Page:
Next election, the question to trip up every politician won’t be on social care or immigration, but: “What is a woman?” And how to answer this question is already tearing progressive parties apart, says Janice Turner in The Times. Marsha de Cordova, formerly Labour’s shadow women and equalities minister, was “vilified” for meeting feminists who stress sex-based rights over gender identity. After reportedly feeling “cut adrift” by Keir Starmer – who, as with Brexit, has vacillated hopelessly on the issue – she quit. Similar spats have riven the Greens, and “civil war has broken out” in the SNP, which proposes denying raped women the right to choose a female medical examiner. When Lib Dem leader Ed Davey was recently asked if “there should be spaces where biological males can’t go”, he replied: “No.”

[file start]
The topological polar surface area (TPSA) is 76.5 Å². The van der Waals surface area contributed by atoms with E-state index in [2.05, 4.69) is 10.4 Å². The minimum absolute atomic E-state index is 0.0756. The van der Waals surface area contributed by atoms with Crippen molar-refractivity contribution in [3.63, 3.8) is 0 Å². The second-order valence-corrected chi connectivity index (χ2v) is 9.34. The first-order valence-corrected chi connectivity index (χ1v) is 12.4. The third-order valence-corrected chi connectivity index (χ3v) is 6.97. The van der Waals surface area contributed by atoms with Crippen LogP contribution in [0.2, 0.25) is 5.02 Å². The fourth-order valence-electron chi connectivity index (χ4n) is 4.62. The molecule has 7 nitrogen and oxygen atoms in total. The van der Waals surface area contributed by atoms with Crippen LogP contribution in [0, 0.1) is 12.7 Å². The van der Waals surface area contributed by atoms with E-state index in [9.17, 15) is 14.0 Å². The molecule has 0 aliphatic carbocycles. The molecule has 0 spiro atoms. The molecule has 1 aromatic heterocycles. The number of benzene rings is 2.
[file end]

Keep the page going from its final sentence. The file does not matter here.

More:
Politicians who think this is a niche concern are deluded. Women are furious. “Why can’t they say ‘breast feeding’? Why are they called ‘menstruators’?” They’re no longer afraid of lectures from “woke men” or their “privileged, pronoun-obsessed student daughters”. Only the Tories are reading the room. Kemi Badenoch is attacked by activists for her “science-based, humane attempt” to balance trans and women’s needs as equalities minister, but stands firm. Starmer needs to grasp the gender nettle too. Women make up half the electorate, and there’s a new political slogan in town: “If you don’t respect my sex, you can’t expect to get my X.”
Why it matters
Labour MP Rosie Duffield has pulled out of this weekend’s party conference following threats from militant transgender activists, showing just how fraught gender politics have become, and prompting an angry reaction from Commons Speaker Lindsay Hoyle, who said MPs should be able to appear publicly “without fear of harm”. Duffield says she has been branded transphobic for “knowing that only women have a cervix”.